After Indonesia's surprise election, top party hunts for friends
JAKARTA (Reuters) - Indonesia is set for a period of political uncertainty after an unconvincing election win by the main opposition party which will likely force it to find allies to back its candidate in a July vote for president of Southeast Asia's biggest economy.
Investor disquiet at that prospect and a much tougher race to the presidency for the popular candidate of the Indonesian Democratic Party-Struggle (PDI-P) took its toll on Jakarta shares which were down 3.34 percent by the close.
That was about the same percentage that they jumped after the party announced last month it was nominating Jakarta governor Joko "Jokowi" Widodo as its candidate for the July 9 presidential election, and whom many opinion polls before Wednesday's parliamentary election said was certain to win in July.
The rupiah initially slipped but later recovered. Both shares and the rupiah are still around the highest levels since the latter part of 2013.
"The next step for us is to look at which other parties we can cooperate with," said PDI-P vice secretary general Eriko Sotarduga.
"We are talking with many parties right now."
The party won just less than 20 percent of the votes in the parliamentary election, according to initial results, the biggest of any party but below a threshold needed to nominate its own presidential candidate.
"It's important to say that we're not going to build a coalition just based on transactional politics, for example they give us their support and we give them something in return," Sotarduga said.
"We also don't want to build a big coalition because we've seen for the last few years that a big coalition with too many partners can be very ineffective."
He was referring to the broad coalition government of outgoing President Susilo Bambang Yudhoyono which has been widely criticized for ineffective leadership and whose ruling Democratic Party saw its votes halve on Wednesday.
Ten parties qualified for seats in parliament, opening up the possibility of various coalitions.
"It's going to be weeks before we see any conclusive data," said political analyst Kevin Evans, though he predicted PDI-P would be able to put Jokowi forward for president without help.
The formal result of the legislative election will not be announced until early May, a little before the May 10 deadline for parties to nominate their candidates for the presidency.
Some analysts said the presidential vote could be forced to go into a second round.
One party happy with Wednesday's vote is Gerindra, headed by ex-general Prabowo Subianto who also has his eye on the presidency.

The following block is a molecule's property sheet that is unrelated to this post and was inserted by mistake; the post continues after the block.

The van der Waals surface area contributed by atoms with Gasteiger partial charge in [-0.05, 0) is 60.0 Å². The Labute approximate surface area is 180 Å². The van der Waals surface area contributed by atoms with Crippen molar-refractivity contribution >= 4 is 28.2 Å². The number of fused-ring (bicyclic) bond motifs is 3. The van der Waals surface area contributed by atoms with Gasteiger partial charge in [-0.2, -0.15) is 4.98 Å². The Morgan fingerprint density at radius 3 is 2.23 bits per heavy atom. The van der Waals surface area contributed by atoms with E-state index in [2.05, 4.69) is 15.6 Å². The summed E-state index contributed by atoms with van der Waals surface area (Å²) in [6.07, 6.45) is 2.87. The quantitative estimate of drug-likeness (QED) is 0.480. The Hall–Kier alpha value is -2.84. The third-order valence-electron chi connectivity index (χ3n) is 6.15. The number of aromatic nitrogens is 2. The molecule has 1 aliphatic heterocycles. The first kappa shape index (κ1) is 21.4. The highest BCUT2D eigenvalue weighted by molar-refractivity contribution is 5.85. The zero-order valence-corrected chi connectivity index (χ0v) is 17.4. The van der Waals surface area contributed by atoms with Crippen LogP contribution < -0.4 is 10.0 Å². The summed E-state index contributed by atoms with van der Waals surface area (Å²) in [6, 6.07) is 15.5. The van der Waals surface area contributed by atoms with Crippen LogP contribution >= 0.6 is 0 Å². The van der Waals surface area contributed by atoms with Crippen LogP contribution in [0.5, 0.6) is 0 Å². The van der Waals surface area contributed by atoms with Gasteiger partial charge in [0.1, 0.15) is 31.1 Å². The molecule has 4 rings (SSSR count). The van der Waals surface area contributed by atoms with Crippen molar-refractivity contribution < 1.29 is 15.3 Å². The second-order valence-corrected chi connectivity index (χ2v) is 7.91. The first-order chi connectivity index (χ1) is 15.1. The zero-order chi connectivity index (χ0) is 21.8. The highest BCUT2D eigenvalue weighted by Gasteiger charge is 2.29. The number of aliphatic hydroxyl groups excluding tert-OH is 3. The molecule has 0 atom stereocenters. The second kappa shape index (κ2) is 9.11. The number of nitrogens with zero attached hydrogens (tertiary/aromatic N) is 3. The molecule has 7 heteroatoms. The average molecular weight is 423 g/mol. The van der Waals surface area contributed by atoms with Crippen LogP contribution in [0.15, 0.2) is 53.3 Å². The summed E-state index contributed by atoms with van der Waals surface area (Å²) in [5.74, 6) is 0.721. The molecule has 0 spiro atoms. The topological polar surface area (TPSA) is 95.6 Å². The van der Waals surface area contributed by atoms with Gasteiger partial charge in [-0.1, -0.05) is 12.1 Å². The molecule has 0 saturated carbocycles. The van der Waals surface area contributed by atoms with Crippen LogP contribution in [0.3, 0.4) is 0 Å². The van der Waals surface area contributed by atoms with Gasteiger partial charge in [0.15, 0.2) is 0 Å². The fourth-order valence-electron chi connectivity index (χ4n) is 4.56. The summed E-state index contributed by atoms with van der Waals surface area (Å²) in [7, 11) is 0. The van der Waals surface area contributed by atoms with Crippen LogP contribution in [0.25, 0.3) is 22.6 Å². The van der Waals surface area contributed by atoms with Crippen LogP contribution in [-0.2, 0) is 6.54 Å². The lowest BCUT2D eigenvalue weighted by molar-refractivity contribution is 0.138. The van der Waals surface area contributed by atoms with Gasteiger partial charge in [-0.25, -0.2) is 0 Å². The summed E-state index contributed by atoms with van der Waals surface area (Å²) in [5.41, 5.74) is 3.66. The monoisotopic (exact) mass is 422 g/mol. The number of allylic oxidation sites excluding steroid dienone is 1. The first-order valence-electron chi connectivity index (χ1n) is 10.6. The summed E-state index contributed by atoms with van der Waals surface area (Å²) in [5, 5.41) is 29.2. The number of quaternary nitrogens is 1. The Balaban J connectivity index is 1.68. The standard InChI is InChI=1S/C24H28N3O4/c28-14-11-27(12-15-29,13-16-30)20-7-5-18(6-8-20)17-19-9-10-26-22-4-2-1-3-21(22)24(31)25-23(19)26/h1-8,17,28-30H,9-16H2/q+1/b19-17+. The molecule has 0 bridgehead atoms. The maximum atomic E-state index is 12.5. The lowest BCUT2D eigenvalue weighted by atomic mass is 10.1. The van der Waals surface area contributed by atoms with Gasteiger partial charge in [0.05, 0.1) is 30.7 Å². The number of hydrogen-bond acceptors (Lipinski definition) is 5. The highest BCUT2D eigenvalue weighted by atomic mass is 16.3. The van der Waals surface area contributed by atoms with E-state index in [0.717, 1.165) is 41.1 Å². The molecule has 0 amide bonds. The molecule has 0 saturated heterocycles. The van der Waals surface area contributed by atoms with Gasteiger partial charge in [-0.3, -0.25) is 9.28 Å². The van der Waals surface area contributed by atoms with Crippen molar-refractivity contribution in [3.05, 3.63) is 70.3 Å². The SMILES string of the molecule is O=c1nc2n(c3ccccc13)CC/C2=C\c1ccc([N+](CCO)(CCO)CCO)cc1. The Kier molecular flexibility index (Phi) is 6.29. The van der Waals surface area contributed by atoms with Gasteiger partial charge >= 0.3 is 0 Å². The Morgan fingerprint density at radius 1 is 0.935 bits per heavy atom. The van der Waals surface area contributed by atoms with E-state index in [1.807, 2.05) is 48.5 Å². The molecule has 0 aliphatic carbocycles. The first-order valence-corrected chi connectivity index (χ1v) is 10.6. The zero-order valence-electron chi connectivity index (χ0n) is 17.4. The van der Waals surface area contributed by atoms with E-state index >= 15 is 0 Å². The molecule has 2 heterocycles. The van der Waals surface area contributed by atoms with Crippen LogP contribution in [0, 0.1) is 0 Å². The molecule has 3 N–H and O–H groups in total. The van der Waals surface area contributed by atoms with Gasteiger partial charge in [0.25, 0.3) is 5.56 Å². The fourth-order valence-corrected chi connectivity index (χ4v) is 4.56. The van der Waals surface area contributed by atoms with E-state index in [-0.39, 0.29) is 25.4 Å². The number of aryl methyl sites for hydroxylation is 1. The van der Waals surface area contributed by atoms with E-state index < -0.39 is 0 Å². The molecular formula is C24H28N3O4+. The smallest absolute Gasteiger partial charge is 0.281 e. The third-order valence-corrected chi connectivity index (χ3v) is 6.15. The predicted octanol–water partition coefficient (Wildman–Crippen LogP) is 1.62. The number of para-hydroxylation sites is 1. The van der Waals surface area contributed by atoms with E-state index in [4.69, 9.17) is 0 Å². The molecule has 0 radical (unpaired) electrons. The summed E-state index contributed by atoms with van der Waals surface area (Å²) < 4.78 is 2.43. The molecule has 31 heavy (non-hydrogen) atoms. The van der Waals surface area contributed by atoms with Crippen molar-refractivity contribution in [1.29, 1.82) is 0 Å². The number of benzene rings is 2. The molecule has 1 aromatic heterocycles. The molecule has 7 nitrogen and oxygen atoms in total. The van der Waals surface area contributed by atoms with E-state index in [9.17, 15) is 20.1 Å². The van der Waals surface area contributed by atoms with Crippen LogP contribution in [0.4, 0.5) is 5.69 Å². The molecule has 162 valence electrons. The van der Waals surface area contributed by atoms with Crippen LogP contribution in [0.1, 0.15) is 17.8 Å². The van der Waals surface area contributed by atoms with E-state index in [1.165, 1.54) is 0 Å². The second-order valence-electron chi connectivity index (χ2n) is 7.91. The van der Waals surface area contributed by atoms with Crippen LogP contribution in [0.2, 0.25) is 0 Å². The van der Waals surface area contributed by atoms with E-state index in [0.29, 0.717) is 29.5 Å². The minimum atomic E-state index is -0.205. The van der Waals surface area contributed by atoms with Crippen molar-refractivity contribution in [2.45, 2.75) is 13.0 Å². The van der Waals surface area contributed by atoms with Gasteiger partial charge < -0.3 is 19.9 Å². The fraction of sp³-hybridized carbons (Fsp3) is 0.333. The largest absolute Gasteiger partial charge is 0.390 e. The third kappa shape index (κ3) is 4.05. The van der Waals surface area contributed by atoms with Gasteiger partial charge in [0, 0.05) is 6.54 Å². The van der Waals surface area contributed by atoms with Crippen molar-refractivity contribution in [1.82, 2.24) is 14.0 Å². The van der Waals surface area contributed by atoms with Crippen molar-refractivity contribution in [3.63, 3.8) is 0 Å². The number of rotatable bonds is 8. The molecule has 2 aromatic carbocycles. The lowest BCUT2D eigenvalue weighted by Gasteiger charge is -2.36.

Prabowo is the son of one of Indonesia's most respected economists although his reputation has been tarnished by allegations of human rights abuses during his military days.
The showing by his party makes him a serious contender for the top job if he manages to find support from other parties.
His is the only party to have produced any substantial policy platform for lifting the economy and helping the large number of poor.
"We are very confident ... We went from 4.5 percent to 12 percent. That's a 300 percent jump," said Gerindra vice chairman Fadli Zon, referring to the party's improvement over its showing in the last election in 2009.
"So it's possible that it will be a very tough competition between Gerindra and PDI-P from now on. The presidential race is definitely a two-horse race," he said, adding he doubted the two former allies would join forces again.
Most analysts say the presidential election is still Jokowi's to lose but the Wednesday vote shows his party failed to capitalize on his popularity.
Though Jokowi has no experience on the national political stage, his no-nonsense style and easy approach with ordinary people has raised the former furniture businessman's profile. He is seen by many as a welcome change from the old guard of elitist politicians who have long dominated.
His reputation for cutting through bureaucracy and of straight dealing as Jakarta governor has won him huge support and also encouraged investors that he would oversee more effective policy.
But neither he nor his party have spelled out their policies. There is some concern that once he is in the palace, he might be too beholden to the domineering head of his party, former president Megawati Sukarnoputri.
The parliamentary votes were also more evenly spread across the parties than expected, meaning a more fragmented parliament which could hamper policy in a country which is seen as repeatedly failing to live up to its economic potential.
While growth is slowing, it is expected to be more than 5 percent this year. But many economists say growth is held back by weak infrastructure, widespread corruption and years of indecisive leadership.
In another surprise, Islamic parties looked to have picked up more support than expected. Though Indonesia is home to the world's largest Muslim population, many analysts thought Islamic parties were on the wane because of graft scandals and the greater popularity of more pluralist parties.
(Additional reporting by Rieka Rahadiana, Michael Taylor and Anastasia Arvirianty in Jakarta, and Eveline Danubrata in Singapore; Editing by Robert Birsel)